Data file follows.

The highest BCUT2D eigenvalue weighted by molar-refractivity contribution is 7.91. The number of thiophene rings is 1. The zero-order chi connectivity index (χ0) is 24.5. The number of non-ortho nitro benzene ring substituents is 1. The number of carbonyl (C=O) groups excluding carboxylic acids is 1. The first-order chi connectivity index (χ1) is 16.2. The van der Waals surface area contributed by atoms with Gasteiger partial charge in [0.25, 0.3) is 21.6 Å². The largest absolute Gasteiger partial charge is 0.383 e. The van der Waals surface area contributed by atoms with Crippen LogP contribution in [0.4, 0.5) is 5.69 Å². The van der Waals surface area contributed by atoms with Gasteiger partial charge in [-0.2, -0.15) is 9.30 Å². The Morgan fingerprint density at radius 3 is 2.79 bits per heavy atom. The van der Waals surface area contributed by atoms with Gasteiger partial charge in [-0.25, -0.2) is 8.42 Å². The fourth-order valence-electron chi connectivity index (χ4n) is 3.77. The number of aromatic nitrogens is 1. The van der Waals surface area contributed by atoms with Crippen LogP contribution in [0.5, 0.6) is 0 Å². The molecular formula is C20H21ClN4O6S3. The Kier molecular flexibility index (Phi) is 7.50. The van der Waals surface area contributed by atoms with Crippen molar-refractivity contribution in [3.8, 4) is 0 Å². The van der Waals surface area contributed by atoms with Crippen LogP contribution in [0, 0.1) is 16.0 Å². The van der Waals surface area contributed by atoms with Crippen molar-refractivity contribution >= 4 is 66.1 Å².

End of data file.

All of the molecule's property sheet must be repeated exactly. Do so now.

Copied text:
The highest BCUT2D eigenvalue weighted by molar-refractivity contribution is 7.91. The number of thiophene rings is 1. The zero-order chi connectivity index (χ0) is 24.5. The number of non-ortho nitro benzene ring substituents is 1. The number of carbonyl (C=O) groups excluding carboxylic acids is 1. The first-order chi connectivity index (χ1) is 16.2. The van der Waals surface area contributed by atoms with Gasteiger partial charge in [0.25, 0.3) is 21.6 Å². The largest absolute Gasteiger partial charge is 0.383 e. The van der Waals surface area contributed by atoms with Crippen LogP contribution in [0.4, 0.5) is 5.69 Å². The van der Waals surface area contributed by atoms with Gasteiger partial charge in [-0.2, -0.15) is 9.30 Å². The Morgan fingerprint density at radius 3 is 2.79 bits per heavy atom. The van der Waals surface area contributed by atoms with Gasteiger partial charge in [-0.25, -0.2) is 8.42 Å². The fourth-order valence-electron chi connectivity index (χ4n) is 3.77. The number of aromatic nitrogens is 1. The van der Waals surface area contributed by atoms with Crippen LogP contribution in [0.5, 0.6) is 0 Å². The molecular formula is C20H21ClN4O6S3. The Kier molecular flexibility index (Phi) is 7.50. The van der Waals surface area contributed by atoms with Crippen molar-refractivity contribution in [3.8, 4) is 0 Å². The van der Waals surface area contributed by atoms with Crippen LogP contribution in [0, 0.1) is 16.0 Å². The van der Waals surface area contributed by atoms with Crippen molar-refractivity contribution >= 4 is 66.1 Å².